Over the years, premium estates have become the most important segment for Volvo Car Corporation. Over the past ten years, from 1989 to 1998, Volvo accounted on average for 33 per cent of all sales of large estates in Europe – more than any other manufacturer.

In the USA, the corresponding figure between 1990 and 1998 for Volvo Cars was 23 per cent (1998: 50 per cent). In Japan it was 18 per cent. In the light of Volvo Cars’ share of the world market – 1 per cent – this clearly demonstrates the important of the estate segment.

In the early 1950s, nobody could have guessed that Volvo’s estates would be so successful. On the contrary, the chassis that Volvo was manufacturing and selling to other body-making companies as a basis for vans and light pick-ups was not doing particularly well. In the spring of 1952, Volvo had 1,500 unsold chassis.

“We must get rid of them. We must build a van of our own,” said Assar Gabrielsson – one of Volvo’s founders. And so the decision was made.

A budget of SEK 1 million was set aside for the development work and the time frame to completion was set to one year. The result was a car with the same basic shape, wheelbase, track, engine and transmission as the PV444 saloon, but with a separate frame which made superstructures possible and a heavy-duty rear suspension.

On the 4 July 1953 the very first Volvo PV445 was delivered to Gabrielsson.

PV445 was the official name of the car. But hardly anybody called it that. Instead, it became known as the “Duett”. The nickname referred to the fact that the car was two in one; a flexible, van during working hours and a spacious, comfortable passenger car during leisure time.

The Volvo Duett was a great success. And Assar Gabrielsson’s short-term business solution – aimed at selling 1,500 chassis – became the start of Volvo’s successful estate history instead.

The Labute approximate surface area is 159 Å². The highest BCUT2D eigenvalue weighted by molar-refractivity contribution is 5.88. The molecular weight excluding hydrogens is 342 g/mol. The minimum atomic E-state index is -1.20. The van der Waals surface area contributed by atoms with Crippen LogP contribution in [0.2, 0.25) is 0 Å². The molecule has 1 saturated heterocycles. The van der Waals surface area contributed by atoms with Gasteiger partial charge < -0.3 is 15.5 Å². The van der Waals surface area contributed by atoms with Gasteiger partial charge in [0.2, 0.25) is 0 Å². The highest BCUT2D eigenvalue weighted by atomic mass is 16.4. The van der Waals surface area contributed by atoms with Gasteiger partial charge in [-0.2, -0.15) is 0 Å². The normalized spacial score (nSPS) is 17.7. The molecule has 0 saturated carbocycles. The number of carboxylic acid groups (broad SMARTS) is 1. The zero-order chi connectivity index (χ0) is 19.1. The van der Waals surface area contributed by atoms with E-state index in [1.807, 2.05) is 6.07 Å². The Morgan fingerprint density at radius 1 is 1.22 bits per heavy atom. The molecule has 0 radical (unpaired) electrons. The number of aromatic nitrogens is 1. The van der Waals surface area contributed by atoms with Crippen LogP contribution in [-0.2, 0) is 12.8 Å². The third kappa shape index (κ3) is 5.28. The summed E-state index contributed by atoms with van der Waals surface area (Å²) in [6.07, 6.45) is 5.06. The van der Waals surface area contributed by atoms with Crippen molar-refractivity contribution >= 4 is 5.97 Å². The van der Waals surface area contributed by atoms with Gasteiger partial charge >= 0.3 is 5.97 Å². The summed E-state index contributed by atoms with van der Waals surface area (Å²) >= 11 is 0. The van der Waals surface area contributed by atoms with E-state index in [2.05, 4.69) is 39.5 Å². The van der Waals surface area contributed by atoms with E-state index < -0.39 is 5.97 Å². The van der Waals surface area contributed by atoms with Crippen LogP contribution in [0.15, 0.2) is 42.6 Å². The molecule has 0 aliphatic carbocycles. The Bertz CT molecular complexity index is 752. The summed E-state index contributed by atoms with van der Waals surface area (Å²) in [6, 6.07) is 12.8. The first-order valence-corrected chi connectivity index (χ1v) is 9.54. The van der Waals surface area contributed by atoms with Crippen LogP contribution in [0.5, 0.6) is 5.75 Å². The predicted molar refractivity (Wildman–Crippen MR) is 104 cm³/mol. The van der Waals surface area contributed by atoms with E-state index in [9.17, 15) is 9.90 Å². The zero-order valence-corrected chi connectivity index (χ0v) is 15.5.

The Volvo PV 445 Duett was manufactured between 1953 and 1969 in a total of 90,000 units.

Volvo P220 – the Amazon Estate (1962-1969)
Volvo P220 represented the Volvo Car Corporation’s first step towards a five-door saloon. The car, with its modern construction and unibody design, was launched at the 1962 Stockholm Motor Show.

The Amazon Estate was a true estate car rather than a van. It had the saloon styling, which had been carefully retained and transferred to the estate version. This was characterised by a very large cargo area without sacrificing interior dimensions.

Volvo 145 (1967-1974)
The Volvo 145 represented yet another step towards the five-door estate with saloon comfort. Technically, the saloon and the estate were identical, apart from the reinforced rear shock absorbers on the estate.

Compared with the Duett and the Amazon, the 145 handled a slightly smaller payload, an indication that it was more of a five-door saloon than a pure load carrier. On the other hand, the useful volume was enormous. Between 1967 and 1974, the Volvo Car Corporation produced 270,000 units of the Volvo 145.

Volvo 245 (1974-1993)
It was perfectly logical for the Volvo 140 to be succeeded in 1974 by the Volvo 240. The estate version bore the designation 245 and was launched at the same time as the saloon.

But even more interesting was the Volvo 265, Volvo’s first luxury estate – which came in 1975. This car included more luxury features than many saloons at the time and it gave Volvo’s estate range a new and exciting dimension that has been further developed over the years.

In the early 1980s, the Volvo Car Corporation became the largest manufacturer of estates in Europe in its market segment.